Civil society, which hollers about social accountability, are actually saying that there should be much more engagement between citizens and the government for better governance. Is it not high time that people really understood the role of the civil society? As foremost development actors, CSOs should have the capacity to reach out to the marginalized and empower them, trigger social innovation. CSO comes in handy to cushion any injustice meted out by those in governance and the business community, two groups that often easily get along well for obvious reasons. For our compatriots in governance, always remember that reputation is the cornerstone of power. Through reputation you can easily win.
The 21st Century demands that dialogue and consultations should form part of governance. Sometimes people become so obsessed with safeguarding their positions that they indulge themselves into outlandish philosophical analysis that smacks of politicians who twist the facts to suit their lies. State governance is not like a worreh where you have cows. Every day some are taken out for slaughter and those remaining live in fear thinking they will be next?
Leaders who do not believe in accountability do not show enormous tolerance in order to work collectively together and they will not take us anywhere. We should know that accountability does not ever come naturally; it has to be worked on. This is why it was very good news when the new President said he will focus on discipline, corruption and poverty. In fact, any good and sustainable development program should have poverty reduction as its central objective.
Part of the conversations around President Bio’s 100 Days centred on the role of certain civil society groups accused of supporting the government on the fuel price increase. I think aggrieved citizens can easily meet the leaders of that Civil Society Consortium and have a dialog rather than bashing civil society en bloc on radio.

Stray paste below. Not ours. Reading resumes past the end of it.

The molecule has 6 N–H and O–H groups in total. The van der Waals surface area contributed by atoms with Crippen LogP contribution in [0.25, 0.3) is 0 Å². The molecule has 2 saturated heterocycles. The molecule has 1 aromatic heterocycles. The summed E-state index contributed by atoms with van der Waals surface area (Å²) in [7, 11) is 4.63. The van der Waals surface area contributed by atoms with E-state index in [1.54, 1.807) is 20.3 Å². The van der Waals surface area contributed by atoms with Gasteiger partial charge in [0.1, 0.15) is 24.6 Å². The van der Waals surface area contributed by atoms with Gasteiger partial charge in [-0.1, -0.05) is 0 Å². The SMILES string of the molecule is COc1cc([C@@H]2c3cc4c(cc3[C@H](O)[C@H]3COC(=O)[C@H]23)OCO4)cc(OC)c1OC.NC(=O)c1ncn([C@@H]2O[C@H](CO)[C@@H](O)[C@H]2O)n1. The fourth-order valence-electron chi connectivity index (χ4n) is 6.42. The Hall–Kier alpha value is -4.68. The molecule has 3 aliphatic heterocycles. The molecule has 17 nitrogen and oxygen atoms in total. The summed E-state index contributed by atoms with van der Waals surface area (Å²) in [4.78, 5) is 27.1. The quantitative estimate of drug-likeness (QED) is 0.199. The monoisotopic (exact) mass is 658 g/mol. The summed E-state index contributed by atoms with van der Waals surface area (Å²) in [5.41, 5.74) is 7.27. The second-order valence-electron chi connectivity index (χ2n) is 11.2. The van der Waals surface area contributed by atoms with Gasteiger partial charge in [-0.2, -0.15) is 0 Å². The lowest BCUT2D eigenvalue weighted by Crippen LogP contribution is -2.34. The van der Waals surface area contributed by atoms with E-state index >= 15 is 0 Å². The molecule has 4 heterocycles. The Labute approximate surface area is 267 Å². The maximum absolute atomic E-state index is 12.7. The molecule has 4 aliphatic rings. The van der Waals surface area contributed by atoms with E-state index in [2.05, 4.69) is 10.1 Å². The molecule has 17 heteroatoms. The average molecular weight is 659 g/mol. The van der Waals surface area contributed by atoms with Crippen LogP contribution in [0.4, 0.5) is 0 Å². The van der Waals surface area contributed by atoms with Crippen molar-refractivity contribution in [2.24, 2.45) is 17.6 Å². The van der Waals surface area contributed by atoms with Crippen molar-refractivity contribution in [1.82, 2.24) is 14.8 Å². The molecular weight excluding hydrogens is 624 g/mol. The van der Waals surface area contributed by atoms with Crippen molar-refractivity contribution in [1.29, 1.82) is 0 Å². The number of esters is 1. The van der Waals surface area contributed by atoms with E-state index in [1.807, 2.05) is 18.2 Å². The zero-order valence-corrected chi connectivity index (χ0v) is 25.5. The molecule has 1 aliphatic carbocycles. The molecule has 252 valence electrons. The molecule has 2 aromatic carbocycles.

The role civil society plays is a major one. The government civil service has been made too weak over the decades. But their compatriots in the civil society realm could well be the last hope. Many a time Government’s efforts are often large in scope but limited in impact. Civil society is taking advantage of the increasing inability of government to fulfil its obligations in a number of areas. The new trend of beneficiaries participating in the NGO or Civil Society activities is putting them far ahead of government. The lack of functional structures has contributed to mismanagement.
An empowered civil society is a crucial component of any democratic system. Synergies between states and CSOs can help overcome challenges of poverty, widening inequalities, social exclusion and unsustainable development. Now policy issues have gained high prominence for very good reasons. CSOs participation in policy processes is key to ensure inclusion and effective policies.
CSOs therefore contribute to building more accountable and legitimate states, leading to enhanced social cohesion and more open and deeper democracies. The CSOs should wake up to this sacred responsibility, no need being sycophantic about fighting on the side of the people. You really have no choice. One big advantage civil society has is its varied make-up. Those who connive with state actors to further entrench the poverty and depravity of their hopelessly helpless compatriots count themselves out. They will be exposed like it is now happening.
Interesting that both the politician and civil society claim they are there to improve the lives of the people.
17/7/18
By Beny Sam
Wednesday July 18, 2018.

Comments are closed.